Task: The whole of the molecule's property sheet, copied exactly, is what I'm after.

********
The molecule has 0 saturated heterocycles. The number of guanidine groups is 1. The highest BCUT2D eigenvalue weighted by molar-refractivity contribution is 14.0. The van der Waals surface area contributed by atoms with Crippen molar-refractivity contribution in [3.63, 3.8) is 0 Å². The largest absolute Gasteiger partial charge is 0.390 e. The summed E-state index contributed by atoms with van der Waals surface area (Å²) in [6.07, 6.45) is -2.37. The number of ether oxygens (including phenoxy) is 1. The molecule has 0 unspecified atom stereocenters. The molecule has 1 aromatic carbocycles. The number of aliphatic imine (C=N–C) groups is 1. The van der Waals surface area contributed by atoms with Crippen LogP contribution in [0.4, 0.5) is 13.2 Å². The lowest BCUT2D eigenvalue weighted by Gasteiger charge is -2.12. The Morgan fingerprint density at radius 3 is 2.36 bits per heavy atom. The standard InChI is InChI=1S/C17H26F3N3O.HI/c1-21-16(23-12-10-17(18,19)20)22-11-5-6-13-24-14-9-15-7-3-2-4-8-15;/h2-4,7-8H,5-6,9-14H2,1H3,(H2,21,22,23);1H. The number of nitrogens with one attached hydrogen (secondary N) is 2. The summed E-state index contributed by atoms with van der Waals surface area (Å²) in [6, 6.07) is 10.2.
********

The molecule has 0 saturated heterocycles. The number of guanidine groups is 1. The highest BCUT2D eigenvalue weighted by molar-refractivity contribution is 14.0. The van der Waals surface area contributed by atoms with Crippen molar-refractivity contribution in [3.63, 3.8) is 0 Å². The largest absolute Gasteiger partial charge is 0.390 e. The summed E-state index contributed by atoms with van der Waals surface area (Å²) in [6.07, 6.45) is -2.37. The number of ether oxygens (including phenoxy) is 1. The molecule has 0 unspecified atom stereocenters. The molecule has 1 aromatic carbocycles. The number of aliphatic imine (C=N–C) groups is 1. The van der Waals surface area contributed by atoms with Crippen LogP contribution in [0.4, 0.5) is 13.2 Å². The lowest BCUT2D eigenvalue weighted by Gasteiger charge is -2.12. The Morgan fingerprint density at radius 3 is 2.36 bits per heavy atom. The standard InChI is InChI=1S/C17H26F3N3O.HI/c1-21-16(23-12-10-17(18,19)20)22-11-5-6-13-24-14-9-15-7-3-2-4-8-15;/h2-4,7-8H,5-6,9-14H2,1H3,(H2,21,22,23);1H. The number of nitrogens with one attached hydrogen (secondary N) is 2. The summed E-state index contributed by atoms with van der Waals surface area (Å²) in [6, 6.07) is 10.2.